What Is Jumper’s Knee?
Jumper’s Knee, medically referred to as Patellar tendinopathy or Patellar tendonitis, is a widespread and potentially dangerous condition affecting the knee joint’s patellar tendon. Starting from the quadriceps muscle (located at the front of the thigh), the patellar tendon extends in a downward direction, connecting the rear of the patella (kneecap) and the frontal part of the tibia (shin bone). During the contraction phase of the quadriceps muscles, the tendon is pulled and the leg straightens. This process allows everyday motions such as kicking, running or walking. Any impairment to the patella (such as tiny tears) to the extent that the victim finds difficulty in performing any range of motion with the knees, let alone engage in a demanding sport, is termed Jumper’s Knee.
Jumper’s knee is prevalent in athletes who engage in sports that require rapid jumping or stopping at increased speeds. Jumper’s knee is more common in men athletes than female.
What are the risk factors?
Athletes and workout warriors have a higher probability of developing Jumper’s Knee because they regularly put their knees through strenuous workouts. Other risk factors also contribute to the possibility of developing Jumper’s Knees including:
- Insufficient training or preparation. Athletes who do not take the requisite time to work their way up to strenuous exercise put themselves in a position to injure their knees. Experts recommend an adequate warm-up regimen before partaking in arduous workouts, in order to condition the knees to deal with shocks and impacts.
- Excess weight. Overweight individuals put more pressure on their knees than those who are not overweight. It is important to maintain a healthy body weight to reduce the pressure and impact on the patellar tendon during strenuous sporting activity.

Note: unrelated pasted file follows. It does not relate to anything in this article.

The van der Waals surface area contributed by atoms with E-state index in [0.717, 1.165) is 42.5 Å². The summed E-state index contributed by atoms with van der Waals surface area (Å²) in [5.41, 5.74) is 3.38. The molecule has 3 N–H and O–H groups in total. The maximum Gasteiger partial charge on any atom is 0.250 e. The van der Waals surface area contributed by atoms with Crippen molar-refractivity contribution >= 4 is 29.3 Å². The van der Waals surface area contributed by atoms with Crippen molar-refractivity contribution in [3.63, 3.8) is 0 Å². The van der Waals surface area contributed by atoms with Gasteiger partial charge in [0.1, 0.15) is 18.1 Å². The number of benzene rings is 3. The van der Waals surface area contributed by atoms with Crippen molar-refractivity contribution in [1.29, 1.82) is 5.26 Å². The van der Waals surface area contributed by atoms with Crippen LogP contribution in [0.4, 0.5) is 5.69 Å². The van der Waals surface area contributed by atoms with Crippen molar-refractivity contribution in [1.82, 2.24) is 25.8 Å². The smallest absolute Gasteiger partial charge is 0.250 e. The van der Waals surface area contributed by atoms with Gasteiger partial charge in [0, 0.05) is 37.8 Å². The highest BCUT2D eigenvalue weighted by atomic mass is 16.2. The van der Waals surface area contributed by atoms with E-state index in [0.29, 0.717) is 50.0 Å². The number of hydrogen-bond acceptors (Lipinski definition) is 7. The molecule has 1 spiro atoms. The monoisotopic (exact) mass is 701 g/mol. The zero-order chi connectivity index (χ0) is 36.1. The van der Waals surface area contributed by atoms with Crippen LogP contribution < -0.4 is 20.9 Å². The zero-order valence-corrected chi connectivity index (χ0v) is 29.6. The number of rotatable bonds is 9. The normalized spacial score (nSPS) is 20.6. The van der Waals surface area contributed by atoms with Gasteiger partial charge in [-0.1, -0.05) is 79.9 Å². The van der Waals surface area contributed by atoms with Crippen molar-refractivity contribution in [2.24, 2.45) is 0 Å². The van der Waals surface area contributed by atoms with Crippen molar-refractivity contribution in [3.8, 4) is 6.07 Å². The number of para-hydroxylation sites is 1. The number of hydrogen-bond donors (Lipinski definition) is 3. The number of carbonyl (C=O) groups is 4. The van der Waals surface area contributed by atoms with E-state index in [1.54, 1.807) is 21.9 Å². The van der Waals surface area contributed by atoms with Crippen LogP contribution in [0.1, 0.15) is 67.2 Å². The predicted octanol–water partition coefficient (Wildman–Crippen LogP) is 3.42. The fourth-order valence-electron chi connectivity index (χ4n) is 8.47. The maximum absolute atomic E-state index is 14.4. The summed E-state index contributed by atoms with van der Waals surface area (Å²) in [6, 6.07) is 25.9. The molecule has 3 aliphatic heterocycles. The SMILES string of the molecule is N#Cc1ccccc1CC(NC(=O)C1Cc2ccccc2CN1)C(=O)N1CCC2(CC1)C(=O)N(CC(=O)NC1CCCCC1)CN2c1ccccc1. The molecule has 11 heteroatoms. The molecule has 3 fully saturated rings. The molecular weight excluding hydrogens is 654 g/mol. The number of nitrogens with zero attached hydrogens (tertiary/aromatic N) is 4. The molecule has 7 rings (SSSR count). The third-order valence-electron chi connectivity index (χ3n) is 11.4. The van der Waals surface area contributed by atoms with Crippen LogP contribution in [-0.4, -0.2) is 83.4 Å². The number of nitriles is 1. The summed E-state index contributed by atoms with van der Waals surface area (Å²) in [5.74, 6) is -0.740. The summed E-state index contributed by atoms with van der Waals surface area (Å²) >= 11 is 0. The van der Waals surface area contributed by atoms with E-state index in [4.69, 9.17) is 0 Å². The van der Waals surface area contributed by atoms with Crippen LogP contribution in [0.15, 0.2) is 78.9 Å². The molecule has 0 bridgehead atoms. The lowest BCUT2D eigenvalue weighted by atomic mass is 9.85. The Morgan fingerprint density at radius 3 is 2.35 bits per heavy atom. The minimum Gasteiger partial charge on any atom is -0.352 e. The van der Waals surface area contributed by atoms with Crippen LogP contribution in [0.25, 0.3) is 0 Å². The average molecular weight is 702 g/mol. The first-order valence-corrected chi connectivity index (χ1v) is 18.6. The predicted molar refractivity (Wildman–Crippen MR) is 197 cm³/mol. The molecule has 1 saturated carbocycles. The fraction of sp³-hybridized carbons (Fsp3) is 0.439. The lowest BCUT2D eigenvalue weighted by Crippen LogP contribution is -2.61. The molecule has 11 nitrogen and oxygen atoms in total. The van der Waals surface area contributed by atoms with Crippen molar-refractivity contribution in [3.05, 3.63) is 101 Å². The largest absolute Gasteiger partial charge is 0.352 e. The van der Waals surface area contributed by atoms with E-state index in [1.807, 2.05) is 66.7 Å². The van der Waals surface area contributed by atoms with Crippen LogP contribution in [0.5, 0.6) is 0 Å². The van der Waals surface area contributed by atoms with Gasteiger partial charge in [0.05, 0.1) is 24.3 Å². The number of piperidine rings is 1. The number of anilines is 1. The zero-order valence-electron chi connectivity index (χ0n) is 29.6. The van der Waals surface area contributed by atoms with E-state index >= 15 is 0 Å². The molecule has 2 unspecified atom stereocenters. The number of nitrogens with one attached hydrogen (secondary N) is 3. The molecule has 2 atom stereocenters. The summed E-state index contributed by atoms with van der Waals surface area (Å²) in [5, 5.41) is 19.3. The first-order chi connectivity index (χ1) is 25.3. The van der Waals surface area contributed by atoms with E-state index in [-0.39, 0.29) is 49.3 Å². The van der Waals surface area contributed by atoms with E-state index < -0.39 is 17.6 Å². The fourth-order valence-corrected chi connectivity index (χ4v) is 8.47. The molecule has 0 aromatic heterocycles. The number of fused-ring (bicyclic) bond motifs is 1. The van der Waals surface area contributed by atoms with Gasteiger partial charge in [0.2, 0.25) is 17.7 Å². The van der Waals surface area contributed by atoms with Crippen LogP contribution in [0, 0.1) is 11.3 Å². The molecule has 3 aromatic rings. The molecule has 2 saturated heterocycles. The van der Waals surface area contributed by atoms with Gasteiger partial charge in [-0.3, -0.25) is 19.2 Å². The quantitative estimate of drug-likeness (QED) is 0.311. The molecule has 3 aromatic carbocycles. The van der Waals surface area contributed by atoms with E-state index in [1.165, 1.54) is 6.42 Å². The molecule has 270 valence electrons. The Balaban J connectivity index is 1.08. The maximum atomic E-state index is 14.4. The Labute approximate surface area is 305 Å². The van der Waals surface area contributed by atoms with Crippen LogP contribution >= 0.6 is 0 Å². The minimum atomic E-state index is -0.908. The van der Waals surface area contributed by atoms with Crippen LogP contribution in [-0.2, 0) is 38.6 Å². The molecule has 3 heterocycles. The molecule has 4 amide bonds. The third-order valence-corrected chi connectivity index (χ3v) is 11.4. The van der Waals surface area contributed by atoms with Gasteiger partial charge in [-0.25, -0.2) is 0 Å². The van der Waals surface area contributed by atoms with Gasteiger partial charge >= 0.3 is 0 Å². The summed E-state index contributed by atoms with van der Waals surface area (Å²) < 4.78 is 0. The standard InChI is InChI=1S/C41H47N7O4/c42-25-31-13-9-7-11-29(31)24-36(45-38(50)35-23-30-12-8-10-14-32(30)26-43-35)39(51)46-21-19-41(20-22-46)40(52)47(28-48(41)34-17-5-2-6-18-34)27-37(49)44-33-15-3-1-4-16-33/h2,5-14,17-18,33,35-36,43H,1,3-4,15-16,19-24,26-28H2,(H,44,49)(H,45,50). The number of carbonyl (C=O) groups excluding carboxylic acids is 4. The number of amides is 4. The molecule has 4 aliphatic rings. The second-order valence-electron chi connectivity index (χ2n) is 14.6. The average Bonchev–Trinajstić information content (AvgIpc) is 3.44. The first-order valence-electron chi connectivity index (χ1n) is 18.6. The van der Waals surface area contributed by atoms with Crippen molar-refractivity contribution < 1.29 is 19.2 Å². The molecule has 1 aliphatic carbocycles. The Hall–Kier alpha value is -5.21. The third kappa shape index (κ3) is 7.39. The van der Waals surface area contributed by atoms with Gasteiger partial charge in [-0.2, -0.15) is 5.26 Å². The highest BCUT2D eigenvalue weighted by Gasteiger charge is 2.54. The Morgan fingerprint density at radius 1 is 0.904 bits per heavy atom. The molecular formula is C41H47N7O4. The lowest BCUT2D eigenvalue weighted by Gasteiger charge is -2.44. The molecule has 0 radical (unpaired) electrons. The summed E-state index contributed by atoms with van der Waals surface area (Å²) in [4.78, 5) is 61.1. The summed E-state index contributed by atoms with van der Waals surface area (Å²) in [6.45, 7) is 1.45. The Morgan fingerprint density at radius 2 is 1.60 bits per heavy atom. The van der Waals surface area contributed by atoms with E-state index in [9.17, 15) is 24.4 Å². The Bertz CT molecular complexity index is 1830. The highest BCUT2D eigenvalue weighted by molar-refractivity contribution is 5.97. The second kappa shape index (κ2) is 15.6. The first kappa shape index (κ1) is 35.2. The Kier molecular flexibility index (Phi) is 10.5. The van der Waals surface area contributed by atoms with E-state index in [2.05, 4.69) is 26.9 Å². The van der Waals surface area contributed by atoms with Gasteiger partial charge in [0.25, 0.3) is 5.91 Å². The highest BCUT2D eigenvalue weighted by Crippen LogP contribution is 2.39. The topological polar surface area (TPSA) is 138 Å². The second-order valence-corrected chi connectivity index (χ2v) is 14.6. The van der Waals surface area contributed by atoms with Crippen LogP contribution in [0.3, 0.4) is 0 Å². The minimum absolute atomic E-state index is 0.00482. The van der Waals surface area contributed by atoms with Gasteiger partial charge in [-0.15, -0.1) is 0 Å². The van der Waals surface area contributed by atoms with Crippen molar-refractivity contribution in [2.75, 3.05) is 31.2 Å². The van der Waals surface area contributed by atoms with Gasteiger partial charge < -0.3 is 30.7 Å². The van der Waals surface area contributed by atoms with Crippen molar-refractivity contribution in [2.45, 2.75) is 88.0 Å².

- Previous injury. When an individual does not allow the patellar tendon to properly heal after a previous episode of Jumper’s knees or other injury, it increases the likelihood of developing the condition again. If this is the case, there is a higher chance that the new damage to the patellar tendon may be more severe.
Signs and Symptoms
Individuals experiencing Jumper’s Knee (Patella tendinopathy) note the following signs/symptoms:
- Pain and tenderness emanating directly from the patellar tendon (or more specifically, around, behind and/or over the kneecap)
- Experiencing stiffness or swelling of the knee, particularly during intensive tasks such as jumping, kneeling, squatting, sitting, or climbing stairs
- Experiencing pain when bending the knee (or from activities such as jumping, running or walking)
- Experiencing pain in the muscles of the quadriceps
- A weakness in the leg or calf
There are several treatment options open to you, including. a combination of one or more of the following:
- Taking a break from intensive activity or adopting a training schedule that greatly reduces any jumping or impact activity
- Icing the knee to reduce pain and inflammation
- Wearing a knee support or strap (also referred to as an intrapatellar strap or a Chopat strap) to help support the knee and patella and keep them stable. The strap is worn over the patellar tendon, just beneath the kneecap.
- Elevating the knee when it hurts: including, for example. placing a pillow below the kneecap when lying down or sitting
- Taking anti-inflammatory medications such as ibuprofen or other NSAIDs. This typically helps to reduce pain and any associated swelling
- Undergoing massage therapy
- Engaging in minimum/low-impact exercises to help strengthen the knee
- Undergoing physical therapy or rehabilitation programs that focus on muscle and knee stabilization exercises
- Receiving specialized injections to numb the nerve endings in affected areas and reduce inflammation
Surgical Treatment for Jumper’s Knee
If the injury is severe and noninvasive treatments have proven ineffective, a physician may recommend surgery to help mitigate the condition. Some of the most common surgeries for jumper’s knee are:
- Arthroscopic debridement. A small camera and several surgical tools are inserted into the knee joint and used to remove damaged tissue.
- Arthroscopic resection of the inferior aspect of the patella. This method can be used to remove or realign any damaged piece of the inferior aspect of the patella that may be putting unwanted stress on the patellar tendon.
If you believe you may have sustained an injury to your patellar tendon, you should always cease athletic exertion until a medical evaluation can be completed.